This chapter will answer the second research question mentioned in the objectives:
What will the strategic execution look like?
It will start by discussing the PR and promotional activities followed by a section on
how to achieve this.
5.1 Increasing the PR and promotional activities
Many PR strategies have been researched; the most significant for marlies|dekkers
are summed up below:
•
Attracting customers and VIPS
•
Create a list of German celebrities to contact who could help grow brand
awareness and reputation
•
Find a suitable ambassador for marlies|dekkers, someone with a strong image
and feeling for the brand who has access to other relevant contacts
•
Initiate a concept in which customers will be attracted to become a member of
the marlies|dekkers customer database
•
Be part of an event which attracts the same kind of influencers marlies|dekkers
is looking for and approach them
92
•
Placing adverts in the Fashion magazines and shopping guides
•
Place an ad in the Vogue Deutsch in the month June
•
Place an ad in the GQ to reach the German men influencers
•
Look into creating and publishing a Fashion Story with the help of Ein000 trend
shopping guide
•
Create flyers and promotional material (gift vouchers) to create awareness for
the store to be handed out in the store or by promoters
Potential partnership opportunities
•
Research possible collaboration with ladies fitness gyms and clubs/bars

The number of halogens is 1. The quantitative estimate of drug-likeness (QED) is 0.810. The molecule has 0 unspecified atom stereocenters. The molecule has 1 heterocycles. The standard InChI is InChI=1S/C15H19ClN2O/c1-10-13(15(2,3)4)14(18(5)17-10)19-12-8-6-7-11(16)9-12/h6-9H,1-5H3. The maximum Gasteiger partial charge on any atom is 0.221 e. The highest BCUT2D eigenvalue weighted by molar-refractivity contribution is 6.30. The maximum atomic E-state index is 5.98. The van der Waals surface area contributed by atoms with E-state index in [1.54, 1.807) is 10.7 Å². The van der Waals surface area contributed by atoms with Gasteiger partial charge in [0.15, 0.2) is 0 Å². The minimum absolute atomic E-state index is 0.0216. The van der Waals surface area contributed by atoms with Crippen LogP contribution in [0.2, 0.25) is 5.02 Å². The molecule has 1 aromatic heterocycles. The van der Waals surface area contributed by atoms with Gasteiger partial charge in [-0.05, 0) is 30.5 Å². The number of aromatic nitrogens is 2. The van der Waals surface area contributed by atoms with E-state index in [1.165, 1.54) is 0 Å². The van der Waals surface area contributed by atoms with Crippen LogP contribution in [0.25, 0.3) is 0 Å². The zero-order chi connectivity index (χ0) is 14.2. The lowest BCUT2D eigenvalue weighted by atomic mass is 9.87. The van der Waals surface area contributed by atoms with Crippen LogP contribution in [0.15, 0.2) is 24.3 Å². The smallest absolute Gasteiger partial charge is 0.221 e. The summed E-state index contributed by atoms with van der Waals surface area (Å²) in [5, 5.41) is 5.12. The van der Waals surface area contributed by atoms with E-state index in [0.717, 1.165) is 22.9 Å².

•
Create collaborations with hotels in Berlin
•
Increase network of Dutch people in Germany, with help of the Dutch Embassy
in Berlin
The marlies|dekkers store trainings
•
Weekly training on topics such as the brand, products and sales service levels
•
Hand-outs to educate the shop team and brand manager on the brand and
marlies|dekkers philosophy and values
•
The team’s attention will have to go towards the skills within the team
93
Appointing a local marketing representative
•
This person will live in Berlin and will know the culture, the surroundings, hip
places. But also have knowledge of the branch and have many useful contacts.
He/she will work in close contact with the PR agency in Berlin and have regular
meetings with the local sales representatives. Finally he/she will keep in close
contact with the main office in the Netherlands.
•
The existing knowledge, experiences and contacts will be handed over to
the local marketing representative as well as product and brand training to
increase the knowledge and contacts base.
•
Any future projects will be discussed with the retail and communication team
in the Netherlands, for which the positioning and the image of the brand will
stay intact.
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5.2 Action plan
The three month action plan below incorporates many of the potential marketing
and PR strategies mentioned in this report:
2008 Three month action plan
•
May
House warming party undressed|suite : showcase of
marlies|dekkers collection and introduction to the brand
and it’s store
June
•
Place banners on websites
•
Advertisement in Vogue Deutsch and GQ
•
Advertisement shopping guide
•
Start special customer/retailer evenings
•
Being a part of Mercedes-Benz Fashion Week: SWAG
July
party by marlies|dekkers
•
Start direct mail in order to create and grow the customer
database
•
First workshop in the undressed|suite at Lux 11
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Chapter 6 Recommendations
This chapter will provide recommendations addressing the goal (see section 3.1)
and the related research question 3.1:
How can marlies|dekkers create brand awareness in the German market and maintain a
constant stream of store traffic in her future shop in Berlin?
Recommendations are derived from the all the previous chapters in this report and
will provide an overall conclusion as to what marlies|dekkers needs to focus on to
achieve her goal.
The recommendations are:
•
Create partnerships
•
Develop PR and promotional activities